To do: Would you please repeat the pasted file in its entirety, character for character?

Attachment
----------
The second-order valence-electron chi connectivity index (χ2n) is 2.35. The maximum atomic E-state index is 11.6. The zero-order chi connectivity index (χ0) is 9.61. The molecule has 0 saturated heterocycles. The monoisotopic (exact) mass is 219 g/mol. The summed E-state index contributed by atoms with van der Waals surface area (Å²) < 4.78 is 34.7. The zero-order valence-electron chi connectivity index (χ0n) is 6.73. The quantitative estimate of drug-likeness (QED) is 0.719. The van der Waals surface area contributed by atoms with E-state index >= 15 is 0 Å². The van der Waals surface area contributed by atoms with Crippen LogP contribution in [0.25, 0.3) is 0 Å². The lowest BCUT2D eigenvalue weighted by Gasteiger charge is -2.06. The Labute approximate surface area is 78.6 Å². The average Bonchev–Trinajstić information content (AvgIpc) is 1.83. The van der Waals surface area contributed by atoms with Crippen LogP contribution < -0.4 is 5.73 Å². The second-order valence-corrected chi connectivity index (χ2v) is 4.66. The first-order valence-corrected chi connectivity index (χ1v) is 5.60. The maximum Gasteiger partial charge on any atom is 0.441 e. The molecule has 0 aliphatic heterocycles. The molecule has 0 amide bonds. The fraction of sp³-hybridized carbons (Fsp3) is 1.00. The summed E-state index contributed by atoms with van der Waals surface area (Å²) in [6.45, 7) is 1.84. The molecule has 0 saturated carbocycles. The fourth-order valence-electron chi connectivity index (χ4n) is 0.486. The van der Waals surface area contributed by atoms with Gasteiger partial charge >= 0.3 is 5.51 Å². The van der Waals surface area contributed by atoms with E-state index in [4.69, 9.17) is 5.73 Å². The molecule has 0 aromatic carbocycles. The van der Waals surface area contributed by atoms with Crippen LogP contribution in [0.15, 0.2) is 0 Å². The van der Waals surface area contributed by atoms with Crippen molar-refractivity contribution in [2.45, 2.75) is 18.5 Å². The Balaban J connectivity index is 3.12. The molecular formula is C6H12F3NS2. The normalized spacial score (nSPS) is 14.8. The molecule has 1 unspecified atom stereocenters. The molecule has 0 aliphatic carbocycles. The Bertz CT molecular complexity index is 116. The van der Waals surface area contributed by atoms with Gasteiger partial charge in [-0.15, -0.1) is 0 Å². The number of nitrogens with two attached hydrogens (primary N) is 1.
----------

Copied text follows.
The second-order valence-electron chi connectivity index (χ2n) is 2.35. The maximum atomic E-state index is 11.6. The zero-order chi connectivity index (χ0) is 9.61. The molecule has 0 saturated heterocycles. The monoisotopic (exact) mass is 219 g/mol. The summed E-state index contributed by atoms with van der Waals surface area (Å²) < 4.78 is 34.7. The zero-order valence-electron chi connectivity index (χ0n) is 6.73. The quantitative estimate of drug-likeness (QED) is 0.719. The van der Waals surface area contributed by atoms with E-state index >= 15 is 0 Å². The van der Waals surface area contributed by atoms with Crippen LogP contribution in [0.25, 0.3) is 0 Å². The lowest BCUT2D eigenvalue weighted by Gasteiger charge is -2.06. The Labute approximate surface area is 78.6 Å². The average Bonchev–Trinajstić information content (AvgIpc) is 1.83. The van der Waals surface area contributed by atoms with Crippen LogP contribution < -0.4 is 5.73 Å². The second-order valence-corrected chi connectivity index (χ2v) is 4.66. The first-order valence-corrected chi connectivity index (χ1v) is 5.60. The maximum Gasteiger partial charge on any atom is 0.441 e. The molecule has 0 aliphatic heterocycles. The molecule has 0 amide bonds. The fraction of sp³-hybridized carbons (Fsp3) is 1.00. The summed E-state index contributed by atoms with van der Waals surface area (Å²) in [6.45, 7) is 1.84. The molecule has 0 saturated carbocycles. The fourth-order valence-electron chi connectivity index (χ4n) is 0.486. The van der Waals surface area contributed by atoms with Gasteiger partial charge >= 0.3 is 5.51 Å². The van der Waals surface area contributed by atoms with E-state index in [4.69, 9.17) is 5.73 Å². The molecule has 0 aromatic carbocycles. The van der Waals surface area contributed by atoms with Crippen LogP contribution in [0.15, 0.2) is 0 Å². The van der Waals surface area contributed by atoms with Crippen molar-refractivity contribution in [2.45, 2.75) is 18.5 Å². The Balaban J connectivity index is 3.12. The molecular formula is C6H12F3NS2. The normalized spacial score (nSPS) is 14.8. The molecule has 1 unspecified atom stereocenters. The molecule has 0 aliphatic carbocycles. The Bertz CT molecular complexity index is 116. The van der Waals surface area contributed by atoms with Gasteiger partial charge in [-0.15, -0.1) is 0 Å². The number of nitrogens with two attached hydrogens (primary N) is 1.